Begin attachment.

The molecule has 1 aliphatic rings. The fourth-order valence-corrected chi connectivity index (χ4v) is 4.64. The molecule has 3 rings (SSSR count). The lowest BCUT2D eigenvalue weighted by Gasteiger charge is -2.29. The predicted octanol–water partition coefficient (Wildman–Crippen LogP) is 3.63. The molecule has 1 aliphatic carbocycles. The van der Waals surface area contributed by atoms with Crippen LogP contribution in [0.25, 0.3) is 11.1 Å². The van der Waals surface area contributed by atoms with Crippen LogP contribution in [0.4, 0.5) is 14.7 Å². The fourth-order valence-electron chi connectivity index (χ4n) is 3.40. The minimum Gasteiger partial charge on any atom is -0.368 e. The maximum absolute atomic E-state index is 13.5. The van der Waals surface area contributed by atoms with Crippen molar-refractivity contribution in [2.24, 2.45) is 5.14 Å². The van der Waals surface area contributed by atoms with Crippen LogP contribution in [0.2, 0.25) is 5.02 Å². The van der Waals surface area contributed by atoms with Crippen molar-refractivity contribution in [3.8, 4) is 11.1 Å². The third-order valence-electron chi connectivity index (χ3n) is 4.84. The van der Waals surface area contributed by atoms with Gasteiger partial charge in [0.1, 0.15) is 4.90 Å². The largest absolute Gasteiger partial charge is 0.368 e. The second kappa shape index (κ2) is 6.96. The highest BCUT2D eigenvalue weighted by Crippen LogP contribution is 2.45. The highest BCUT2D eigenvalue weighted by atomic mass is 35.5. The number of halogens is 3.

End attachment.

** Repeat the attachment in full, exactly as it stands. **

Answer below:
The molecule has 1 aliphatic rings. The fourth-order valence-corrected chi connectivity index (χ4v) is 4.64. The molecule has 3 rings (SSSR count). The lowest BCUT2D eigenvalue weighted by Gasteiger charge is -2.29. The predicted octanol–water partition coefficient (Wildman–Crippen LogP) is 3.63. The molecule has 1 aliphatic carbocycles. The van der Waals surface area contributed by atoms with Crippen LogP contribution in [0.25, 0.3) is 11.1 Å². The van der Waals surface area contributed by atoms with Crippen LogP contribution in [0.4, 0.5) is 14.7 Å². The fourth-order valence-electron chi connectivity index (χ4n) is 3.40. The minimum Gasteiger partial charge on any atom is -0.368 e. The maximum absolute atomic E-state index is 13.5. The van der Waals surface area contributed by atoms with Crippen molar-refractivity contribution in [2.24, 2.45) is 5.14 Å². The van der Waals surface area contributed by atoms with Crippen LogP contribution in [0.2, 0.25) is 5.02 Å². The van der Waals surface area contributed by atoms with Crippen molar-refractivity contribution in [3.8, 4) is 11.1 Å². The third-order valence-electron chi connectivity index (χ3n) is 4.84. The van der Waals surface area contributed by atoms with Gasteiger partial charge in [0.1, 0.15) is 4.90 Å². The largest absolute Gasteiger partial charge is 0.368 e. The second kappa shape index (κ2) is 6.96. The highest BCUT2D eigenvalue weighted by Crippen LogP contribution is 2.45. The highest BCUT2D eigenvalue weighted by atomic mass is 35.5. The number of halogens is 3.